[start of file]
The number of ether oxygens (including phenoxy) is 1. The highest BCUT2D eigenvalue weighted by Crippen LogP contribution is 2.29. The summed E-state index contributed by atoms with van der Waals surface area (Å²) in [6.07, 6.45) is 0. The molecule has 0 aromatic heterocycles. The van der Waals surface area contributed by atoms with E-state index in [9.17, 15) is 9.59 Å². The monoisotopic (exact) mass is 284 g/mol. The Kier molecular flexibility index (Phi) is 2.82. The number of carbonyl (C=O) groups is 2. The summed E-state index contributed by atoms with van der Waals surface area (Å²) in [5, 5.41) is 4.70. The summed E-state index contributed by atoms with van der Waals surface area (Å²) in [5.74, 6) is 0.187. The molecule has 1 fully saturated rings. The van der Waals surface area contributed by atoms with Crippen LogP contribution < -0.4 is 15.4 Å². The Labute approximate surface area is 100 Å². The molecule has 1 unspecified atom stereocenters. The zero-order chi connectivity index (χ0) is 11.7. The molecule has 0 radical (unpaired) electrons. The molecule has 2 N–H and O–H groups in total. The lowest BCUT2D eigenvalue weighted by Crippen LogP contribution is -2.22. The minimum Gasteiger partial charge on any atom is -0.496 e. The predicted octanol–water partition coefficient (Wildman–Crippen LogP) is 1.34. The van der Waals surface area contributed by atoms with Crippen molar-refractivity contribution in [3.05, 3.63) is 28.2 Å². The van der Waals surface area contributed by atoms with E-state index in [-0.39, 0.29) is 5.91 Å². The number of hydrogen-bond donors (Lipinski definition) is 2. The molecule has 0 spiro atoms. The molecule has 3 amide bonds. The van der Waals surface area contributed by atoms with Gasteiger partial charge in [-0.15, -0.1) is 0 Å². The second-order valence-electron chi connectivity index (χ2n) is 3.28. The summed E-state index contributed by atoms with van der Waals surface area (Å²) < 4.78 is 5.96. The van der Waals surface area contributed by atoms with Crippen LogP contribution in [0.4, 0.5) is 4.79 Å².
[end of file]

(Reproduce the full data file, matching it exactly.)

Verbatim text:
The number of ether oxygens (including phenoxy) is 1. The highest BCUT2D eigenvalue weighted by Crippen LogP contribution is 2.29. The summed E-state index contributed by atoms with van der Waals surface area (Å²) in [6.07, 6.45) is 0. The molecule has 0 aromatic heterocycles. The van der Waals surface area contributed by atoms with E-state index in [9.17, 15) is 9.59 Å². The monoisotopic (exact) mass is 284 g/mol. The Kier molecular flexibility index (Phi) is 2.82. The number of carbonyl (C=O) groups is 2. The summed E-state index contributed by atoms with van der Waals surface area (Å²) in [5, 5.41) is 4.70. The summed E-state index contributed by atoms with van der Waals surface area (Å²) in [5.74, 6) is 0.187. The molecule has 1 fully saturated rings. The van der Waals surface area contributed by atoms with Crippen LogP contribution < -0.4 is 15.4 Å². The Labute approximate surface area is 100 Å². The molecule has 1 unspecified atom stereocenters. The zero-order chi connectivity index (χ0) is 11.7. The molecule has 0 radical (unpaired) electrons. The molecule has 2 N–H and O–H groups in total. The lowest BCUT2D eigenvalue weighted by Crippen LogP contribution is -2.22. The minimum Gasteiger partial charge on any atom is -0.496 e. The predicted octanol–water partition coefficient (Wildman–Crippen LogP) is 1.34. The van der Waals surface area contributed by atoms with Crippen molar-refractivity contribution in [3.05, 3.63) is 28.2 Å². The van der Waals surface area contributed by atoms with E-state index in [-0.39, 0.29) is 5.91 Å². The number of hydrogen-bond donors (Lipinski definition) is 2. The molecule has 0 spiro atoms. The molecule has 3 amide bonds. The van der Waals surface area contributed by atoms with Gasteiger partial charge in [-0.15, -0.1) is 0 Å². The second-order valence-electron chi connectivity index (χ2n) is 3.28. The summed E-state index contributed by atoms with van der Waals surface area (Å²) < 4.78 is 5.96. The van der Waals surface area contributed by atoms with Crippen LogP contribution in [0.4, 0.5) is 4.79 Å².